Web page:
Nike Makes Air Force 1 Shoe for 12 O’Clock Boys

The Nike Air Force 1 shoe is perhaps the most iconic piece of footwear ever created. It spurred an entire industry of sneakerheads – people who collect and trade shoes – and the Nike AF1 is one of the most collectible items for this genre of collector. So, it’s not surprising that there is industry buzz about a new Nike Air Force 1 being created. With each release, Nike has kept AF1 brand in line with its urban roots, where playing basketball on the street gave rise to young kids who would dream of following their heroes, like Michael Jordan, onto the courts of the NBA. Now having more of a cult following, Nike has been branching out with its AF1 offerings, and last month the sport brand debuted a special AF1, which pays tribute to Baltimore’s 12 O’Clock Boys.

Unions End Partnership Agreement with Harley-Davidson

Two labor unions have ended a partnership agreement with Harley-Davidson, citing differences with how the Bar & Shield brand handles staffing issues at its factories (Harley has been accused of replacing hourly union workers with temporary seasonal workers). The move comes after a meeting on Monday, which saw leaders from the International Association of Machinists & Aerospace Workers (IAM), United Steelworkers (USW), and Harley-Davidson President & CEO Matt Levatich unable to agree on how to handle staffing issues going forward. While the disagreement ends an accord that has existed between the unions and Harley-Davidson for the past two decades, it does not affect the collective bargaining agreement that the unions have with Harley-Davidson, which has been incorrectly reported elsewhere.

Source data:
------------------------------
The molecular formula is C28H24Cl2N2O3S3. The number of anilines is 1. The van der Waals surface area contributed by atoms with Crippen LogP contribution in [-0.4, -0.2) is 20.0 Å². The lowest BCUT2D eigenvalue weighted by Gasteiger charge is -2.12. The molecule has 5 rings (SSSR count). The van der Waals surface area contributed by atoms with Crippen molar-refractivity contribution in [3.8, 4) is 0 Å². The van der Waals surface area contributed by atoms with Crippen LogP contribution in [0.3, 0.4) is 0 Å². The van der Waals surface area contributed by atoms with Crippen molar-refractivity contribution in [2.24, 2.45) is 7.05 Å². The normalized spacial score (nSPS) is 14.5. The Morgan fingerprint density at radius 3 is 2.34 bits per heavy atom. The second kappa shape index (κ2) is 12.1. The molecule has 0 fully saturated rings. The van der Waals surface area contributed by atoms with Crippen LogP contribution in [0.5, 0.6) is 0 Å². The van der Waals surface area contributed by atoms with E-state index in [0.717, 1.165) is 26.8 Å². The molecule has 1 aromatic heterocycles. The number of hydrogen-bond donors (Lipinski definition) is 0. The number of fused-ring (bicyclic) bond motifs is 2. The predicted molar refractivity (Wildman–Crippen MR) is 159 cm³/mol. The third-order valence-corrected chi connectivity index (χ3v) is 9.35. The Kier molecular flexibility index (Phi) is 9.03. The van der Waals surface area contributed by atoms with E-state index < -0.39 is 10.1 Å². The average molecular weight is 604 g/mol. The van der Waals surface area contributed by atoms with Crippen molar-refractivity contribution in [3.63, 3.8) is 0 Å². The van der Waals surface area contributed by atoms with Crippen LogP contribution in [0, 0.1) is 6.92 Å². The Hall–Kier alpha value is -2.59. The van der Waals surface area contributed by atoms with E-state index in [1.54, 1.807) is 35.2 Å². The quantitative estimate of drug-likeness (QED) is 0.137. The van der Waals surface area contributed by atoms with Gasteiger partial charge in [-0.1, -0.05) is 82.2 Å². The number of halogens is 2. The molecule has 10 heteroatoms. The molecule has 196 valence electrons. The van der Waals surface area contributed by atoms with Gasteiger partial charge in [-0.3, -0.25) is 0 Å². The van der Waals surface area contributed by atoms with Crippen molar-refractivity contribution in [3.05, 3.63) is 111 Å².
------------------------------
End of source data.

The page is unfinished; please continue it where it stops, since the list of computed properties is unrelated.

US House of Representatives Passes Self-Driving Car Bill